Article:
Three Rivers
Hudson~Mohawk~Schoharie
History From America's Most Famous Valleys

The Frontiersmen of New York
by Jeptha R. Simms
Albany, NY 1883

Volume II, Page 523

"Surprise of Lieut. Borst and Party in Sharon.—At the Keyes' place in Sharon,* dwelt in the Revolution, a Hanoverian named Christian Myndert, whose family was the only one in that part of Sharon. Having been alarmed several times in the

* The tavern stand of Zachariah Keyes, an inn-keeper, known to every one who traveled the western turnpike about the year 1820.

summer, he removed towards  fall, in  1781, to Fort  Duboise; leaving, at the time of his departure, several hogs running in a field, and a quantity of peas growing on the ground,    In the latter part of October, Myndert, accompanied by Lieut. Jacob Borst,  of Cobelskill,  Sergeant William Kneiskern, and Jacob Kerker, proceeded to the dwelling of the former, in Myndert'a valley, to secure his peas, shut up his hogs, and take care of some  other property.    John  Crounse,   in   1845,  lived  on the Myndert farm.    The day was cold and stormy, rain and snow alternately falling.    The party were endeavoring to secure the hogs, when six Indians, commanded by Walradt, a tory from the Mohawk valley, who had been watching their motions for sometime, secreted themselves in Mydert's barn near his dwelling.

After Lieut. Borst and his compai.ions had been thus engaged, they repaired to the house, wet and cold, to warm themselves. On entering it, they set iheir guns in one corner of a room and gathered round the fire place, where was igniting a quantity of dry wood.    At this time the enemy entered the dwelling, and so suddenly, that not one of the party could seize a gun in time to fire.    Borst snatched up his, but in attempting to turn around to discharge it, he was prevented by an Indian who had anticipated his movement.    Kneiskern seized a chair to strike one of the invaders, but the latter grappled it in the same instant. Seeing the foes nearly double their own number, with arms in their hands, the Americans surrendered  themselves prisoners without further resistance.    The latter were then bound, Borst and Kneiskern very tightly, some little plunder made, and  all set forward on their journey to Canada.    They proceeded to New Dorlach,  a few miles distant, on  their way toward  the Susquehanna, and encamped for the night.    Borst and Kneiskern, thinking their foes all asleep, were planning their destruction  and their own escape,  when an Indian,  who  had   been watching their intimacy, approached and asked them what they were talking about; and whether they  did not   contemplate killing their captors?    They replied that they were complaining of the cords being so tight they could not sleep.    The Indians did not allow them an unguarded moment, and they found :it impossible to escape. It began to snow soon after they left Myndert's place, and he captives  suffered  very  much on  their journey from   the severity of the weather, the want of proper food, and the cruelty of their masters. As they approached Indian settlements, they were compelled to run the gantlet, by which severe chastisement was inflicted on all, but the most severely on Borst, who fell into a decline soon after reaching Niagara, owing to his cruel treatment on the journey, and death soon after ended his miseries. Thus ignobly fell one of the most daring spirits Schoharie produced during the war. Kerker, who was confined with Borst, was a good nurse, and took care of the latter while lingering with consumption. Kneiskern, who was imprisoned on an island in the St. Lawrence, succeeded one night, in company with several other prisoners, in making their escape. They dug out beneath the pickets which inclosed the fort where they were contined, made a raft on which they floated down the river; and one of the party, from fear the raft might not be sufficient to carry them in safety, swain eight or nine miles with but little support, his clothes being upon it, to where they effected a landing on the American shore. After suffering incredible hardships in the forest, living on birch bark, roots, etc., they arrived in safety among friends, where their wants were supplied, and they reached their homes.—Henry France and John M. Brown.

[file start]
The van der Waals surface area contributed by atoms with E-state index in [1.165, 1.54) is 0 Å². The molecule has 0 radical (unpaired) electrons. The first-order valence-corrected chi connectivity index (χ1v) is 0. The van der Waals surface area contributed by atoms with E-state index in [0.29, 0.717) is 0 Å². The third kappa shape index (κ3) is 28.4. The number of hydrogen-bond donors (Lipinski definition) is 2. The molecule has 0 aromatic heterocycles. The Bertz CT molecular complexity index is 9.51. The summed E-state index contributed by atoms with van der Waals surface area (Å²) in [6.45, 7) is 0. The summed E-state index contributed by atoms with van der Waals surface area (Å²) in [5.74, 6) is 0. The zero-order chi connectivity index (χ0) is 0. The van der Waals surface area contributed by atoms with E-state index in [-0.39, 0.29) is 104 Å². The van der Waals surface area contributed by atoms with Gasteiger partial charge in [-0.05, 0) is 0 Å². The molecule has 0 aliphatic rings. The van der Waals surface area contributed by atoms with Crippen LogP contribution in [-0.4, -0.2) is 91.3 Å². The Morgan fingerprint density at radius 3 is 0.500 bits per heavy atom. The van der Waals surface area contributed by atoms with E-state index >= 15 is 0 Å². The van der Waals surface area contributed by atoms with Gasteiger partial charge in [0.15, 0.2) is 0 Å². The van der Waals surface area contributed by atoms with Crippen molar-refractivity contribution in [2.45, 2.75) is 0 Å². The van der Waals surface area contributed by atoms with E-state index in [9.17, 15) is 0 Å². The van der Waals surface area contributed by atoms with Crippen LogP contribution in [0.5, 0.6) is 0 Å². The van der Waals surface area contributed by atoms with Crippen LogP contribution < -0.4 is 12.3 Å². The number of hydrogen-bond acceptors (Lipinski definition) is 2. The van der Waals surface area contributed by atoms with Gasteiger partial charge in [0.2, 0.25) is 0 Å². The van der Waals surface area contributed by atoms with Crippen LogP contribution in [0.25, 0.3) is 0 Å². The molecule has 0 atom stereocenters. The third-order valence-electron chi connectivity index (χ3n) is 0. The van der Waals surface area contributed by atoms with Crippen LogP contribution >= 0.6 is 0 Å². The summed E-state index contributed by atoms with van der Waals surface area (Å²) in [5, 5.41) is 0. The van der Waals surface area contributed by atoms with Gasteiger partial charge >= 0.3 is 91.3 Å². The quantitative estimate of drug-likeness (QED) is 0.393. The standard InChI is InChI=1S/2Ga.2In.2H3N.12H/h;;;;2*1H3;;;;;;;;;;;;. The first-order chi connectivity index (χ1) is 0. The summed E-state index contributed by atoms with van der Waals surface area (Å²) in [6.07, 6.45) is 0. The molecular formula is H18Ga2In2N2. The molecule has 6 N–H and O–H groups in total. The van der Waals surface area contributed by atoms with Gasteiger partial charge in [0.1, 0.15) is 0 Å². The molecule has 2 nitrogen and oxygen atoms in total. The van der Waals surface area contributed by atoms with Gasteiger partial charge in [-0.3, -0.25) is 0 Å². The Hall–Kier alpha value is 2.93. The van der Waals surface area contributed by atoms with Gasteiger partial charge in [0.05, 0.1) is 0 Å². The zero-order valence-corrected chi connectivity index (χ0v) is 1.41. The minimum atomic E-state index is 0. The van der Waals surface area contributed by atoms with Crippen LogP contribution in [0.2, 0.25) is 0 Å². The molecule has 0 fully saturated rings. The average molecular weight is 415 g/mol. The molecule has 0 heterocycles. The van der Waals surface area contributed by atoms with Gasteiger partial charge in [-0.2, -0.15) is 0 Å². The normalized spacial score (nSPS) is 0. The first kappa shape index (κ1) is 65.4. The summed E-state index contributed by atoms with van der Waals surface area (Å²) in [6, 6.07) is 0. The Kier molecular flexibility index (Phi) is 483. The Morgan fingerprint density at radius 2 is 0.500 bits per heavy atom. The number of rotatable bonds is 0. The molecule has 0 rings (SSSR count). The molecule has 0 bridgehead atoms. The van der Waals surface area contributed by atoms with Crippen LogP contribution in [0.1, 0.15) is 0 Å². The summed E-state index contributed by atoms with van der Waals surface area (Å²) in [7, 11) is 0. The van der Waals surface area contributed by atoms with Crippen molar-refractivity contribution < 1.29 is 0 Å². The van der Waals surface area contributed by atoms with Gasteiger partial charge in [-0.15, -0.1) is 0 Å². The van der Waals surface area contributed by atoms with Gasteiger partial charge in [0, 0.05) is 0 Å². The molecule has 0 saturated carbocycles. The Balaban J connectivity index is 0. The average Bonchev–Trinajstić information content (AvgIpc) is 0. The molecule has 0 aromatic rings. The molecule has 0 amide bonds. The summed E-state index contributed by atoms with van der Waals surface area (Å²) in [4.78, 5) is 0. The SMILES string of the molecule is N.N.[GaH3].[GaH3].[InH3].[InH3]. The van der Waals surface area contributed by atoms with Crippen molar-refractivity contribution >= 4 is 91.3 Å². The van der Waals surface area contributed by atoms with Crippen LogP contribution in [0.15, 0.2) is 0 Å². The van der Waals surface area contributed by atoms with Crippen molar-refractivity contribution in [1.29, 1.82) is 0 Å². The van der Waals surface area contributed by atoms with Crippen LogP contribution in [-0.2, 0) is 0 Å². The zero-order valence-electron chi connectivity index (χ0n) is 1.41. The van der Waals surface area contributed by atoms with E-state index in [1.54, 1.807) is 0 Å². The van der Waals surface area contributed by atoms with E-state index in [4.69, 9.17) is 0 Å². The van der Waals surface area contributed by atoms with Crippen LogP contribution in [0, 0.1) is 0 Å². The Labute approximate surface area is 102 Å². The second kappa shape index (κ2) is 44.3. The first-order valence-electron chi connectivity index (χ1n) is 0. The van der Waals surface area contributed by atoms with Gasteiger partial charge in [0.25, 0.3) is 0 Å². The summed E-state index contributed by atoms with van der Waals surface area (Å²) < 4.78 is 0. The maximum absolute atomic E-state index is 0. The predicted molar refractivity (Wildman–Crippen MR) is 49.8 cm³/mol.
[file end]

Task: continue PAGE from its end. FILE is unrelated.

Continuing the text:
An Invasion of the Schoharie Valley. About the lst of November, 1781, a party of the enemy under Joseph Brant, and Capt. Adam Crysler, a former resident of that vicinity, entered Vrooman's Land early in the morning, near the residence of Peter Isaac Vrooman, a little distance from the Upper Schoharie fort. Isaac Vrooman, father of Peter, who then lived on the now Philip B. Lawyer farm, had removed his family below the Helleberg some time before, and had, at the time of which I am writing, visited his son to. procure his aid in moving his family back to his old residence in Schoharie. A few days before the arrival of his father. Peter I., who lived nearly half a mile below, had removed from a hut he occupied at the fort, to his dwelling, which he intended should be his winter quarters, thinking the season so far advanced that the enemy would not reappear that fall.